Jesus’ vision of the Kingdom of God, provisionally present in a fragmentary way through his ministry, was of a society without the privilege and status which favor some and exclude others.  Thus those who had no status in society as it was then constituted were given a conspicuous place in society as God’s rule was reconstituting it through Jesus.  This ensured that the rich and the privileged could find their place only alongside the poor and the underprivileged.  The last became first and the first became last so that there should be no status or privilege at all…

Finally, Jesus, who loved children, make a small child his model of citizenship in God’s Kingdom, because children had no social status.  To enter the Kingdom, all must become like the little child.  Like his preference for children, Jesus’ preference for the tax-collectors and the beggars was not against the others, but for them.  The others must abandon status in order with Jesus to enter the solidarity of the unrighteous, the poor and the children.  There was no other route to the Kingdom of God in which no one is less than or thinks himself more than a neighbor to all others.” (Richard BauckhamThe Bible in Politics: How to Read the Bible Politically, 2nd ed., pp. 142-47)

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Hauerwas“I am in fact challenging the very idea that Christian social ethics is primarily an attempt to make the world more peaceable or just.  Put starkly, the first social ethical task of the church is to be the church–the servant community.  Such a claim may well sound self-serving until we remember that what makes the church the church is its faithful manifestation of the peaceable kingdom in the world.  As such the church does not have a social ethic; the church is a social ethic.

The church is where the stories of Israel and Jesus are told, enacted, and heard, and it is our conviction that as a Christian people there is literally nothing more important we can do…The church does not let the world set its agenda about what constitutes a ‘social ethic,’ but a church of peace and justice must set its own agenda…By being that kind of community we see that the church helps the world understand what it means to be the world.  For the world has no way of knowing it is world without the church pointing to the reality of God’s kingdom…The scandal of the disunity of the church is even more painful when we recognize this social task.  For we who have been called to be the foretaste of the peaceable kingdom cannot, it seems, maintain unity among ourselves.  As a result we abandon the world to its own devices…

Therefore the first social task of the church–the people capable of remembering and telling the story of God we find in Jesus–is to be the church and thus help the world understand itself as world…For the church to be the church, therefore, is not anti-world, but rather an attempt to show what the world is meant to be as God’s good creation…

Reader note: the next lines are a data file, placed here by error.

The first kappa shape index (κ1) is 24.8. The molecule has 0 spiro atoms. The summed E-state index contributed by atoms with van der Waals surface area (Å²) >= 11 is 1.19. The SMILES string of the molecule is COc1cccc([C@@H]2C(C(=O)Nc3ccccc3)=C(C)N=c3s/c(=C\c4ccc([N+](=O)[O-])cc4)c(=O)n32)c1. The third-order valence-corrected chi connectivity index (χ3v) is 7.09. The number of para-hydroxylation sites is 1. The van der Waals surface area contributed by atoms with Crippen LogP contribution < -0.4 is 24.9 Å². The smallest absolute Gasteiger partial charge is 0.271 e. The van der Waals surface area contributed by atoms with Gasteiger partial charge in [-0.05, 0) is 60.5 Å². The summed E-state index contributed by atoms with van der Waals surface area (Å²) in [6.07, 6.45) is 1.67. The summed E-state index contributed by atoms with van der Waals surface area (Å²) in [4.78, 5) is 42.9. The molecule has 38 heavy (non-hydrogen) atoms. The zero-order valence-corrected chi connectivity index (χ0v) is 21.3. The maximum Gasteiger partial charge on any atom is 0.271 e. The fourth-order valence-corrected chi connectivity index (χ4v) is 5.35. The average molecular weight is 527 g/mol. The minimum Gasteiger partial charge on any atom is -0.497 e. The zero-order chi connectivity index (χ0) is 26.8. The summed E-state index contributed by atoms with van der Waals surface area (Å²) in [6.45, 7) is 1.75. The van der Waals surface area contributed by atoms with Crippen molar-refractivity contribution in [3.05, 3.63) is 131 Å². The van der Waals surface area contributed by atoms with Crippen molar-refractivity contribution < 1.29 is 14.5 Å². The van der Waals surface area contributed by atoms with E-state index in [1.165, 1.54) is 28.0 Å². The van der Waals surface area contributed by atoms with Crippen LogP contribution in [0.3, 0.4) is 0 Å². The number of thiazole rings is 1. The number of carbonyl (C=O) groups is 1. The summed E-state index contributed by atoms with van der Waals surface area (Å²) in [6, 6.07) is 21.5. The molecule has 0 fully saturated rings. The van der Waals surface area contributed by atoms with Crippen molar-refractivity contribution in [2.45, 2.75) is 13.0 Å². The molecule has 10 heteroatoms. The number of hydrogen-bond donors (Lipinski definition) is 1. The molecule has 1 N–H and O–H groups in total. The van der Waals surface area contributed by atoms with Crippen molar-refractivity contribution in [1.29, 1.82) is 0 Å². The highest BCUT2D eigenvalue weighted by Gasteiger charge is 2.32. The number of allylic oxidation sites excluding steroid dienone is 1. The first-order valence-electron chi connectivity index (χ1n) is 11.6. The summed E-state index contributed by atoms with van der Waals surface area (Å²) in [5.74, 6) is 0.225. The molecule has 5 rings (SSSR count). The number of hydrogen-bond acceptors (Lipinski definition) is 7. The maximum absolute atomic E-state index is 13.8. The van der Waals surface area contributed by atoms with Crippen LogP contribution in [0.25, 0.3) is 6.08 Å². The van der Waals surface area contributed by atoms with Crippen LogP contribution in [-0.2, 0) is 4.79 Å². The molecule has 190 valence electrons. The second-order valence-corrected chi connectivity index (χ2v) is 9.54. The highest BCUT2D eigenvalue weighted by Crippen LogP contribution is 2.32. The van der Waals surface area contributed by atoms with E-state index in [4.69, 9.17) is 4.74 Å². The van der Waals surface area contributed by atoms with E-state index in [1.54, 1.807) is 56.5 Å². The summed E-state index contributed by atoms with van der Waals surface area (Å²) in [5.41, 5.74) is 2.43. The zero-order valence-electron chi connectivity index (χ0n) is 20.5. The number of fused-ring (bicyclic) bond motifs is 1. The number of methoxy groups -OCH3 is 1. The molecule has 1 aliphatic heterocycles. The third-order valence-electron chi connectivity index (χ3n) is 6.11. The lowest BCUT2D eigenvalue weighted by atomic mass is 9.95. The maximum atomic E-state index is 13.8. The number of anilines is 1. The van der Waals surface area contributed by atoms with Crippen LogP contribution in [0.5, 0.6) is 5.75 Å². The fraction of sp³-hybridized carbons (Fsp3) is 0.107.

Therefore calling for the church to be the church is not a formula for a withdrawal ethic; nor is it a self-righteous attempt to flee from the world’s problems; rather it is a call for the church to be a community which tries to develop the resources to stand within the world witnessing to the peaceable kingdom and thus rightly understanding the world.  The gospel is a political gospel.  Christians are engaged in politics, but it is a politics of the kingdom that reveals the insufficiency of all politics based on coercion and falsehood and finds the true source of power in servanthood rather than dominion…The church therefore is a polity like any other, but it is also unlike any other insofar as it is formed by a people who have no reason to fear the truth.  They are able to exist in the world without resorting to coercion to maintain their presence…

Christians are the community of a new age which must continue to exist in the old age…The church must learn time and time again that its task is not to make the world the kingdom, but to be faithful to the kingdom by showing to the world what it means to be a community of peace.  Thus we are required to be patient and never lose hope…[For] God does not rule creation through coercion, but through a cross.  As Christians, therefore, we seek not so much to effective as to be faithful–we, thus, cannot do that which promises ‘results’ when the means are unjust…There are some things we cannot do, no matter what good might accrue.” (Stanley HauerwasThe Peaceable Kingdom: A Primer in Christian Ethics, pp. 99-104)